Alex’s Story – How a General Exam Helped Diagnose My Leukemia

“I started feeling below par in April this year with a persistent cough that I couldn’t shake off. I did numerous COVID exams, but they kept coming back negative”, says Alex Deverill, a food and nutrition student from Kendal in Cumbria. He got a Complete Blood Count Test because he explained how he noticed something wasn’t quite right with his health.

“I’d been staying back at my parents’ house in Cumbria because of the pandemic. By the time I was set to return to university in Sheffield in May, I still wasn’t feeling any better. I was still coughing and developing night sweats, which were progressively worsening. I decided to get an anaemia blood test as I had also lost weight – which was noticeable as I wasn’t particularly massive.

Alex’s family, however, were getting increasingly concerned. the anaemia blood test showed some indications, and I needed further exams. “After he moved back to Sheffield, we visited him at the end of June. We were worried that he wasn’t getting any better. He was complaining of feeling tired all the time”, says Alex’s dad Mark. 

“In particular, his mum and I were concerned. Some of his symptoms sounded similar to a friend who had been diagnosed with non-Hodgkin’s lymphoma at a young age. The best way to move this forward was to pay for a private complete blood count test to rule out any sinister causes.

“I did the usual thing of searching on the Internet. And I read up on Melio’s information and felt it best fit what we sought. So, I took the information to Alex and l, leaving him to take it forward.”

Booking the test

Alex booked Melio’s most comprehensive anaemia blood test to cover as many issues as possible. He also went to a branch of Superdrug just a few minutes away from where he lived to have the test done by a qualified phlebotomy clinician.

“It was convenient for me as the complete blood count test only took 15-20 minutes. Afterwards, they sent it off for me”, says Alex. “They took the blood on Thursday. I got my initial results back online by Friday evening. The results were fine initially, but on Saturday morning, I received a call from one of Melio’s haematology advisors, Dr Joel McCay. Things took a bit of a worrying turn.

“Joel said he had an idea of what might be going on. The anaemia blood test results showed a problem with my white cell count being too high. I needed to get to the nearest A&E department as quickly as possible. He sent me an explanatory letter to show them to get it checked out further.”

As luck would have it

Alex was back home in Kendal when the results came through. His dad took him straight to Lancaster A&E. “It was a bit of a shock for all of us, but we didn’t have time to dwell on what it might be,” says Mark. “I didn’t enjoy waiting in the hospital car park as Alex went in alone because of all the COVID restrictions.”

Expecting a bit of a wait in A&E, Alex found that the letter from Melio’s medical lead, Dr Kush Joshi, he’d taken with him sped up the process and he was seen within half an hour. “It went a lot faster than I’d anticipated,” says Alex, and pretty soon, they’d taken more samples and put me in a private room to set me up with a cannula in case they needed to give me antibiotics.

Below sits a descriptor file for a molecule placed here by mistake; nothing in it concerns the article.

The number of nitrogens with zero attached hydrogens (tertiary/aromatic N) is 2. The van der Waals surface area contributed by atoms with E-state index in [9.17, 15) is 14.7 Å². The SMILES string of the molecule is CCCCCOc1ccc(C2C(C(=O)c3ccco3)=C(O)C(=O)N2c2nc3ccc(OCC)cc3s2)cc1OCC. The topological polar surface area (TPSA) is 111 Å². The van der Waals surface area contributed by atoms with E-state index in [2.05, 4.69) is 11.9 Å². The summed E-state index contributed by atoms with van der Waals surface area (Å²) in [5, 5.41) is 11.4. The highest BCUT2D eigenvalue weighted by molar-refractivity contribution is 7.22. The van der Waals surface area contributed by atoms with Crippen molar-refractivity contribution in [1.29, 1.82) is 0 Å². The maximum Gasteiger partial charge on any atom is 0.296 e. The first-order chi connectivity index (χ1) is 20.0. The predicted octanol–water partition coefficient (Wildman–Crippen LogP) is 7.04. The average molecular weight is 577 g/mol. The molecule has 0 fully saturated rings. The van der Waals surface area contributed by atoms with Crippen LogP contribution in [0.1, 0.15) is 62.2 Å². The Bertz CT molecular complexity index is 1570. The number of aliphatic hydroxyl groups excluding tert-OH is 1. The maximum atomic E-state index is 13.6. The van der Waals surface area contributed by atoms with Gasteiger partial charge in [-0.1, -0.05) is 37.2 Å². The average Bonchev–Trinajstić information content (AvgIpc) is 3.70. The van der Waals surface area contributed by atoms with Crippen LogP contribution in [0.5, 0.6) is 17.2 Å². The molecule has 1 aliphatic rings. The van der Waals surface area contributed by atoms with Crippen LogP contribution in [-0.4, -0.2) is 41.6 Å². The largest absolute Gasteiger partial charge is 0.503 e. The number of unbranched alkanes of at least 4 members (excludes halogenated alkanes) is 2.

“At this point, I still thought it probably wasn’t too serious, but then the A&E doctor asked if anyone was with me. I said my dad was outside, so he went to get him. I pieced it together in my head that if there was something wrong with my blood, it was probably leukaemia, which is what it turned out to be after getting a CBC test and a range of cancer exams.”

After sending Alex’s samples to a neighbouring hospital in Barrow for a second opinion, the consultant broke the news to Alex and his father. The diagnosis was indeed chronic myeloid leukaemia.

The treatment journey

“Of course, we had lots of questions. The consultant was really good. He explained what was happening and what the full treatment path would say, “Alex.

“They immediately started me on a chemotherapy tablet called hydroxycarbamide to get my white cell count down. They also gave me two transfusions through the night to tackle my anaemia. By Monday, I was having a bone marrow biopsy, which wasn’t pleasant. Two days later, the results of that came through, and my Complete Blood Count Test showed that my illness was thankfully still in the very early stages.

“I ended up being in hospital for six days, which in the scheme of things it’s nothing compared to what I thought I was facing. I was sent home to continue taking my treatment there as I didn’t need to be in the hospital anymore.

“My latest complete blood count tests show my levels are normal. Everything has gone back to where it should be. All my symptoms have gone, and I don’t have a cough anymore. I have not had night sweats for a few months now and have more energy. I’m now on long-term treatment, which suppresses the cancer cells as long as I keep taking it.”

Hindsight advice

In hindsight, Alex admits he knew something wasn’t right for a while. He says: “Because I started to feel unwell slowly, I didn’t notice. My body seemed to compensate for it. My advice is if you can’t get to see a doctor and you know something isn’t right, don’t just ignore it and hope it will go away. The chances are it probably won’t. 

“We were lucky that we found out about Melio’s Complete Blood Count blood tests. If we’d waited to talk to the GP about this,nk I would be in a very different situation from where I am now. Whatever you have, the earlier you discover it the e, the easier it is to treat and t, and the sooner things will return to normal.” 

Mark agrees: “Getting some baseline information through a Complete Blood Count test and then a timely diagnosis made all the difference. At a time when it didn’t seem possible to access this kind of help through the usual medical channels, Melio helped us get the Anaemia Blood test solution.”